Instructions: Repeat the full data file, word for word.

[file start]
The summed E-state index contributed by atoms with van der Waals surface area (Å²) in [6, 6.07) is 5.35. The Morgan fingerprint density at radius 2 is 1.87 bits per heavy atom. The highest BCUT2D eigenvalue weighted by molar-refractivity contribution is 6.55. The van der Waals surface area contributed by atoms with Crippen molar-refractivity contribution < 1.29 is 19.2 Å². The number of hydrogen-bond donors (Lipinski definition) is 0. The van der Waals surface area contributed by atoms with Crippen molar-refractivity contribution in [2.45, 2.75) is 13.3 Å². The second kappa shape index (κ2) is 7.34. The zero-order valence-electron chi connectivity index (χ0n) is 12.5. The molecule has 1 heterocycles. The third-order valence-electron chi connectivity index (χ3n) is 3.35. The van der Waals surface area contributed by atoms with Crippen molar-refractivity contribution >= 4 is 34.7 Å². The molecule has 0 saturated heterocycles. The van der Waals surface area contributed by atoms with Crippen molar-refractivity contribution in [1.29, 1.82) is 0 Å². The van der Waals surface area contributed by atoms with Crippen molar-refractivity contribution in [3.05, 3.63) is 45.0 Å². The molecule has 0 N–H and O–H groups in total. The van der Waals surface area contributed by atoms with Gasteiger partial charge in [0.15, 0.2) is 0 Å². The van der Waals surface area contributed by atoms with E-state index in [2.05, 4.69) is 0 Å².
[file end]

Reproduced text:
The summed E-state index contributed by atoms with van der Waals surface area (Å²) in [6, 6.07) is 5.35. The Morgan fingerprint density at radius 2 is 1.87 bits per heavy atom. The highest BCUT2D eigenvalue weighted by molar-refractivity contribution is 6.55. The van der Waals surface area contributed by atoms with Crippen molar-refractivity contribution < 1.29 is 19.2 Å². The number of hydrogen-bond donors (Lipinski definition) is 0. The van der Waals surface area contributed by atoms with Crippen molar-refractivity contribution in [2.45, 2.75) is 13.3 Å². The second kappa shape index (κ2) is 7.34. The zero-order valence-electron chi connectivity index (χ0n) is 12.5. The molecule has 1 heterocycles. The third-order valence-electron chi connectivity index (χ3n) is 3.35. The van der Waals surface area contributed by atoms with Crippen molar-refractivity contribution >= 4 is 34.7 Å². The molecule has 0 saturated heterocycles. The van der Waals surface area contributed by atoms with Crippen molar-refractivity contribution in [1.29, 1.82) is 0 Å². The van der Waals surface area contributed by atoms with Crippen molar-refractivity contribution in [3.05, 3.63) is 45.0 Å². The molecule has 0 N–H and O–H groups in total. The van der Waals surface area contributed by atoms with Gasteiger partial charge in [0.15, 0.2) is 0 Å². The van der Waals surface area contributed by atoms with E-state index in [2.05, 4.69) is 0 Å².